3. Do you see any difference between methodological materialism (which we all use every day) and metaphysical materialism (the view of hard-core materialists such as Dawkins)? Can you concede that one can do science as a methodological materialist without denying God or the spiritual realm? If not, why not?
The last time I asked you a series of questions, regarding the Holocaust museum shooting, you brushed them off by claiming that I was in effect calling you a “hurtful ninny”. That was not anywhere near what I was asking. In any case, with this series of questions I think you’d have to agree that there is no conceivable personal aspect involved. If you are as interested in dialogue as you say you are, you should at least take a stab at some of these questions. Certainly, they don’t deal with science, but with theology and philosophy, so they should be right up your alley re the purpose of this blog. As I’ve said before, you write interestingly and movingly on some topics, but the stuff on evolution is something where you assert, then refuse to interact or debate beyond saying, “Read a book,” or accusing someone of ad hominems. Is it so much to ask that you take someone else’s points seriously by actually speaking to them?
Glen, if you don’t mind my saying so, you’d benefit from spending more time reading serious books and less time reading blogs.
Have you, David, read The Language of God by Francis Collins, Only a Theory by Kenneth Miller, or Saving Darwin by Karl Giberson? Have you sat down and actually completely read any serious books supporting evolution in general or theistic evolution in particular? If not, I suggest that you not throw the first stone!



report abuse
 

Gabriel Hanna

posted July 2, 2009 at 12:18 am


Ladies and gentlemen, there is no point in asking David to engage; he won’t. He throws up assertions he can’t support. His fellow travelers won’t read the comments. You are not going to get answers from him, because he has none that withstand scrutiny, and he knows it.
All we can do is explain why what he says is wrong and how he is being intentionally deceptive to anyone openminded enough to read the comments.
When he deliberately mangles a quote, show the real quote. When he mischaracterizes a theory, or a person’s opinions, present them fairly.
It’s one thing to argue against evolution; it is a different thing to lie in order to do so. David’s lies should not be allowed to stand unchallenged.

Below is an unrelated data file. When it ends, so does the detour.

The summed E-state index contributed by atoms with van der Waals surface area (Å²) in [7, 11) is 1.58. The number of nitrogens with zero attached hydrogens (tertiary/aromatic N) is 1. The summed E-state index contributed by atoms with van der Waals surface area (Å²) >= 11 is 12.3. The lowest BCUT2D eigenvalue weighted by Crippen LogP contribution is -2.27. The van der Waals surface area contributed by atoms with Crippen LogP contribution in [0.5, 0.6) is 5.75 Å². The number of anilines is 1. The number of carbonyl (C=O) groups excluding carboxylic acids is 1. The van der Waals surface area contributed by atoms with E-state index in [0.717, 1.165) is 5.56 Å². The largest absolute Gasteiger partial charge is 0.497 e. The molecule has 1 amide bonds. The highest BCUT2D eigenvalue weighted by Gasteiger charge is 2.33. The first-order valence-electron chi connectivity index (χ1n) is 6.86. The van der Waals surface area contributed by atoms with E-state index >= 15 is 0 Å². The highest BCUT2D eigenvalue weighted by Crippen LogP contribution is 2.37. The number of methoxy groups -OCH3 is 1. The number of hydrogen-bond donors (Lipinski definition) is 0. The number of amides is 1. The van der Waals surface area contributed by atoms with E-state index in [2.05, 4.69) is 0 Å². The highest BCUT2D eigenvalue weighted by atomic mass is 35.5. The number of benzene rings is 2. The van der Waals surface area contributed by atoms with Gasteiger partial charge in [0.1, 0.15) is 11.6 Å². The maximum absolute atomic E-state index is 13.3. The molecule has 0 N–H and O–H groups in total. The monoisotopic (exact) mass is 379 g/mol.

Anyone who bothers to read the comments can read and judge for themselves. One guy essentially slings mud and refuses to back up his assertions, and a bunch of other people take time out of their day of doing REAL science to patiently explain what he is saying wrong, why it is wrong, and what is right.



report abuse
 

Ted Herrlich

posted July 2, 2009 at 8:58 am


I get it, David here is just Stephen Meyer’s shill. It makes perfect sense. No wonder he hasn’t offered anything but conjecture and wishful thinking. No wonder he hasn’t even engaged even when he asks for it in a post. The funniest thing is he seems to think that Meyer’s book is an example of “serious books”.
I wonder if David has read Pat Buchanan latest rant at http://www.theusdaily.com/articles/viewopiarticle.jsp?id=2278&type=Opinion. Since the two of them are starting to rant on the same things, I bet they are buds as well. Buchanan thinks Darwin stole his ideas from Alfred Russel Wallace (refuted in Wallace’s own words) and Davie here is trying to make Wallace an Intelligent Design advocate (also refuted in Wallace’s own words).



report abuse
 

Tantalus Prime

posted July 2, 2009 at 9:28 am


“I know that such “statutes” aren’t irrational because Jewish tradition has much to say about their meaning.”
This is the genetic fallacy, pure and simple. You’ve deflected the issue by claiming that there is some special knowledge that is necessary without addressing whether or not that knowledge is at all relevant to the present day.



report abuse
 

Todd Greene

posted July 2, 2009 at 9:58 am


I wonder if “worldview-induced blindness” explains, for example, why believers in intelligent can never seem to present any actual scientific research showing evidence of design in any professional peer-reviewed science publication.



report abuse
 

Anderson

posted July 2, 2009 at 10:12 am